Exactly Who Is Carl D. Silver?

We all recognize the name Carl D. Silver; but when we hear it we think of the road: route 3. However, there is quite an interesting history surrounding the fellow, Carl D. Silver. Carl wasn’t born in Fredericksburg, however he did move here at an early age and opened a car sales business downtown. He saw potential with the land surrounding I-95 and transitioned into the real estate game and went on to become a huge developer in the area and one of Virginia’s wealthiest resident’s. Central Park exists because of his successful business. The horrible traffic also exists because of his successful business.

In many newspaper articles, Silver is praised for his humor, kindness, and generosity. Everyone that worked with him felt honored and appreciated Silver’s derive and work ethic. Co-workers didn’t seem to mind Silver’s demanding standards or expectations, even if they had to work an average of 80 hours per week (Freehling). Bill Freehling, a writer for the Free Lance-Star, created a list of memorable elements that Silver incorporated, such as; “your word is your bond”, “outwork your competitors”, “do what you love”, “give back without fanfare”, “treat people well”, “look to the future”, and “be results-driven”. Silver is credited with saving Fredericksburg as it headed towards bankruptcy (Boorstein). Many looked at Silver as a herald bringing in jobs, revitalizing the economy and providing the city with new tax money to put back in the schools and fix the roads (Boorstein). While those principles and community opinions appear to belong to community conscious business-man, not all felt such a loving connection with Silver.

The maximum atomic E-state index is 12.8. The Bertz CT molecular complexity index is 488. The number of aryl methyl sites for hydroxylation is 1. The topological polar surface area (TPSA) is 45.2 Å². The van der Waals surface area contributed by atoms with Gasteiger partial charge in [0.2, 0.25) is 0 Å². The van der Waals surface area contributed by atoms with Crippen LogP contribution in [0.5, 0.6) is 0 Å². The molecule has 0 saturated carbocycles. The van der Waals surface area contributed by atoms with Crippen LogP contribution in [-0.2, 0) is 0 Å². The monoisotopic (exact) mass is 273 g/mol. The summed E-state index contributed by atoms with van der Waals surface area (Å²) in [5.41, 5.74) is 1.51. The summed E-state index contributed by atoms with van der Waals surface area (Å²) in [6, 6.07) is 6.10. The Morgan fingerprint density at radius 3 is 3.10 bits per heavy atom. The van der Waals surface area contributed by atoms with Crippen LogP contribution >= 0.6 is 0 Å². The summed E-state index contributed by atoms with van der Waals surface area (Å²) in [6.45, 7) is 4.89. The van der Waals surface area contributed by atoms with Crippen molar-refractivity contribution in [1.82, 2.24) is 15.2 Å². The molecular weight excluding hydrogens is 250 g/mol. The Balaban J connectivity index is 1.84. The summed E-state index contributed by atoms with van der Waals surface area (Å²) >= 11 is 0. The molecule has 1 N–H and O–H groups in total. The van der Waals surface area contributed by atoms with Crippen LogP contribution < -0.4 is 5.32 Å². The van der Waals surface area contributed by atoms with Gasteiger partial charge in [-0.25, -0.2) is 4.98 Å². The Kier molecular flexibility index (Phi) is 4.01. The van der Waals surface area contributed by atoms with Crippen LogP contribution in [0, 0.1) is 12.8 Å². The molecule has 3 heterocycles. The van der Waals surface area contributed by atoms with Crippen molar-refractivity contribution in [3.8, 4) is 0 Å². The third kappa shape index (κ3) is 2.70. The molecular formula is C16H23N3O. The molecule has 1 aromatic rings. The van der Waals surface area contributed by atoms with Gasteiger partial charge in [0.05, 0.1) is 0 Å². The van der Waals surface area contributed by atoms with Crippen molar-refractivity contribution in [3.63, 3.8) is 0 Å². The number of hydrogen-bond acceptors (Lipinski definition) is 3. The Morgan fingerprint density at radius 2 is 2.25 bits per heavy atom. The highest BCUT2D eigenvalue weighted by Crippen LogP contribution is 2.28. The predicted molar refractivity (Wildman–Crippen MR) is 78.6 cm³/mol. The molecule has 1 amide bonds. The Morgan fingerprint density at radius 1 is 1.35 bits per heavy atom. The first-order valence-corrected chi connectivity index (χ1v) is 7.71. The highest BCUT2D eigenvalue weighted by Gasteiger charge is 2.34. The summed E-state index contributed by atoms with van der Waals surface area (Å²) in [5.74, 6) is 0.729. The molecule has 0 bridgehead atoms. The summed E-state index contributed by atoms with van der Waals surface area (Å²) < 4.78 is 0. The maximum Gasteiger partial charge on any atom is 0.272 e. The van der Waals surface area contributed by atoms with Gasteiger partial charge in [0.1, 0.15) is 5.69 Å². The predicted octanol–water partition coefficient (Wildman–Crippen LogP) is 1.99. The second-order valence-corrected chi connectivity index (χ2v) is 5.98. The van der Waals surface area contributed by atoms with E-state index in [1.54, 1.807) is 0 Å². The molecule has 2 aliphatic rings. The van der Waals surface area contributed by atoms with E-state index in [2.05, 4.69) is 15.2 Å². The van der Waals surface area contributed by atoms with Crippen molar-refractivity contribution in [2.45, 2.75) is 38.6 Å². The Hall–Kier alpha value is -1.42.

After sliding into such a public spotlight Silver began to feel more opposition. One of the largest complaints residents expressed was over the increased level of traffic that Central Park created. Gone were the days of farm roads rolling through the land. As Silver continued to buy and sell property to large company’s the area continued to grow; attracting more people, more companies and more traffic.